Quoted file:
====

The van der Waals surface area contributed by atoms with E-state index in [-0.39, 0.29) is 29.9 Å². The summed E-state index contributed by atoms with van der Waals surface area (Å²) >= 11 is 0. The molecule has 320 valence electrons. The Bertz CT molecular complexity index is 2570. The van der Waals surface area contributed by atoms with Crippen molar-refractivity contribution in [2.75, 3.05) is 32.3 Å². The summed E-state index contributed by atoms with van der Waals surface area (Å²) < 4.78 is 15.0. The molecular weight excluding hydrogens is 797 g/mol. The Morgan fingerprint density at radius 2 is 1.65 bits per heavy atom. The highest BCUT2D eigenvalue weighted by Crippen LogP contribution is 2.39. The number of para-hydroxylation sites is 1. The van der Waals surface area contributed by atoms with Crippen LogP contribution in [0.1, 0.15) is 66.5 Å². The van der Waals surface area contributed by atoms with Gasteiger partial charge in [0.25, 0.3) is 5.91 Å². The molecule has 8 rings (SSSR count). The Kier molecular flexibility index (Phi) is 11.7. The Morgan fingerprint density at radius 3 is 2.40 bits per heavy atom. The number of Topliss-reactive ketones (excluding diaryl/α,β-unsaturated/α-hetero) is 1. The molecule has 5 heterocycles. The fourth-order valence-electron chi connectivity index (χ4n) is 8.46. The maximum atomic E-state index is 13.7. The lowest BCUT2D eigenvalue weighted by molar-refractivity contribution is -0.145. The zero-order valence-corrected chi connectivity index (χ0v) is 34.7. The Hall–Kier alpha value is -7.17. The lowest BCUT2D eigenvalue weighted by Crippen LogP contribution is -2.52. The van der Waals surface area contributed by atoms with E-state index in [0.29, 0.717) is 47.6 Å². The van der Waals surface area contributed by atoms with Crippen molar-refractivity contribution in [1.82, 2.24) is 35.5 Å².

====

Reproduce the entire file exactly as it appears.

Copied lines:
The van der Waals surface area contributed by atoms with E-state index in [-0.39, 0.29) is 29.9 Å². The summed E-state index contributed by atoms with van der Waals surface area (Å²) >= 11 is 0. The molecule has 320 valence electrons. The Bertz CT molecular complexity index is 2570. The van der Waals surface area contributed by atoms with Crippen molar-refractivity contribution in [2.75, 3.05) is 32.3 Å². The summed E-state index contributed by atoms with van der Waals surface area (Å²) < 4.78 is 15.0. The molecular weight excluding hydrogens is 797 g/mol. The Morgan fingerprint density at radius 2 is 1.65 bits per heavy atom. The highest BCUT2D eigenvalue weighted by Crippen LogP contribution is 2.39. The number of para-hydroxylation sites is 1. The van der Waals surface area contributed by atoms with Crippen LogP contribution in [0.1, 0.15) is 66.5 Å². The van der Waals surface area contributed by atoms with Gasteiger partial charge in [0.25, 0.3) is 5.91 Å². The molecule has 8 rings (SSSR count). The Kier molecular flexibility index (Phi) is 11.7. The Morgan fingerprint density at radius 3 is 2.40 bits per heavy atom. The number of Topliss-reactive ketones (excluding diaryl/α,β-unsaturated/α-hetero) is 1. The molecule has 5 heterocycles. The fourth-order valence-electron chi connectivity index (χ4n) is 8.46. The maximum atomic E-state index is 13.7. The lowest BCUT2D eigenvalue weighted by molar-refractivity contribution is -0.145. The zero-order valence-corrected chi connectivity index (χ0v) is 34.7. The Hall–Kier alpha value is -7.17. The lowest BCUT2D eigenvalue weighted by Crippen LogP contribution is -2.52. The van der Waals surface area contributed by atoms with E-state index in [0.29, 0.717) is 47.6 Å². The van der Waals surface area contributed by atoms with Crippen molar-refractivity contribution in [1.82, 2.24) is 35.5 Å².